Solana, for example, has many of the same capabilities Polygon has, including non-fungible tokens, smart contracts and decentralized finance applications. While Polygon still has an edge — it’s a layer two blockchain whereas Solana is a layer one, which has disadvantages in terms of speed and cost — Solana is a strong competitor.
Moreover, Ethereum has upgraded its platform. Initially called Ethereum 2.0 and now referred to as The Merge, the upgrade transitioned Ethereum from a proof-of-work chain to a proof-of-stake chain.
Improvements in speed, “gas” prices and scalability, should they result, could eventually lower Polygon’s popularity.
Is Polygon a Safe Investment?
It is imperative to note that cryptocurrencies are volatile investments. You should be comfortable with a dramatic swing in price without going into panic mode.
The Plus Side of Polygon
As for polygon, some might consider it a safe investment while others do not. For instance, Mark Cuban, the cryptocurrency-enthusiast billionaire, invested in polygon.
Another positive sign is that Polygon went on a hiring spree amid a cryptocurrency bear market that had many companies, including Coinbase and BlockFi, which since has filed for bankruptcy, laying off staff. A slew of high-profile partnerships could be part of the reason. The Draft Kings, Dolce & Gabbana, Macy’s, Adidas, Prada, Stripe, Adobe and Meta — in addition to the NFL — all have launched projects on Polygon.
All told, more than 37,000 decentralized apps had been built on Polygon by August 2022. The sheer volume of dApps it supports should keep the platform relevant for a long time to come.
Negatives Associated With Polygon
The downside of Polygon is its attachment to Ethereum. The network is not only competing with other currencies but also with Ethereum itself, which it also depends on.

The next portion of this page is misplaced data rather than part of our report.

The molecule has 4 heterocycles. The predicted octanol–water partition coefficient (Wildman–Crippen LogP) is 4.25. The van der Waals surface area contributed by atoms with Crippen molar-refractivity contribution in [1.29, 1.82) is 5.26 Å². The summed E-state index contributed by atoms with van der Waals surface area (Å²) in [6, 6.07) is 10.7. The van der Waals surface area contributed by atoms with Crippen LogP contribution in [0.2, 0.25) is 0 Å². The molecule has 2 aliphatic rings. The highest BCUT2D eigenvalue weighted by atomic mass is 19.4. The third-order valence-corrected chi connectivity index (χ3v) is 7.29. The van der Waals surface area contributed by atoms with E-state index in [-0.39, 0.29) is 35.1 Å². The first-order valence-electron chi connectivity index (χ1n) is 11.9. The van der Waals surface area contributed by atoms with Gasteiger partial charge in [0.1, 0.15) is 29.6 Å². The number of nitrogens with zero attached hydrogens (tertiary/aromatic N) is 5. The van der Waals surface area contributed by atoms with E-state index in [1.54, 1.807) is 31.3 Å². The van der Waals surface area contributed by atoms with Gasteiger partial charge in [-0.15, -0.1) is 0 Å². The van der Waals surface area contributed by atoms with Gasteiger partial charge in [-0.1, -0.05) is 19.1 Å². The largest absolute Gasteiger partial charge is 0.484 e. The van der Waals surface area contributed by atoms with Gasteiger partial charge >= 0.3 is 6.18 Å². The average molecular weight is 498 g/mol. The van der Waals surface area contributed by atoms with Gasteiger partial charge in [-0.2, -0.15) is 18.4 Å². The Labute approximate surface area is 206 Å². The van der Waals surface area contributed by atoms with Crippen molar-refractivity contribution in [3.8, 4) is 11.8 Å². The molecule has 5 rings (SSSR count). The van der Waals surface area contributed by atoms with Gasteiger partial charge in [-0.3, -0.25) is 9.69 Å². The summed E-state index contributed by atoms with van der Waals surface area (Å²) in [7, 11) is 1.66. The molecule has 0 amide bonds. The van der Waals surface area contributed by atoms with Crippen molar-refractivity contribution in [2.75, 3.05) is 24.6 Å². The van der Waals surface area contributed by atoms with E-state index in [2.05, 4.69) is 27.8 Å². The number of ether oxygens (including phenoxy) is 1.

Polygon developers argue with this, saying their network will remain relevant despite The Merge because Polygon offers speedier transactions and allows Ethereum’s communication with other networks.
However, another programmable blockchain might take Ethereum’s spot in the future, sending Polygon down with it.
Is Polygon a Good Long-Term Investment?
Polygon is just as volatile as you would expect any other cryptocurrency to be. Its developers might have bigger plans for the future, but there is no way to ensure that other blockchain networks or Ethereum itself would not cause a decline in the coin’s popularity and worth. Besides that, the coin has been unable to sustain its brief rallies so far this year, which means the price might still be falling.
If you want to invest in Polygon, make sure you follow the golden rule of investment by not putting in more than you can afford to lose.
FAQHere are the answers to some common questions about Polygon.
- What blockchain is polygon on?
- Polygon crypto, or MATIC, is the native currency of the Polygon blockchain.
- Is polygon a good crypto?
- Polygon could be a good addition to your portfolio. As a solution to Ethereum's slow speed and high fees, it has served its purpose well so far, and it has partnered with several major brands.
- However, it is reliant on Ethereum – if Ethereum remains strong but doesn't manage to solve its speed and cost issues, Polygon is likely to also remain competitive. But if Ethereum fails, so will Polygon.
- How big is Polygon blockchain?
- Polygon has a circulating supply of nearly 9.25 billion coins and a 24-hour volume of over $442 million. It currently ranks No. 9 in terms of market cap, according to CoinMarketCap.
Daria Uhlig contributed to the reporting for this article.
Information is accurate as of April 28, 2023.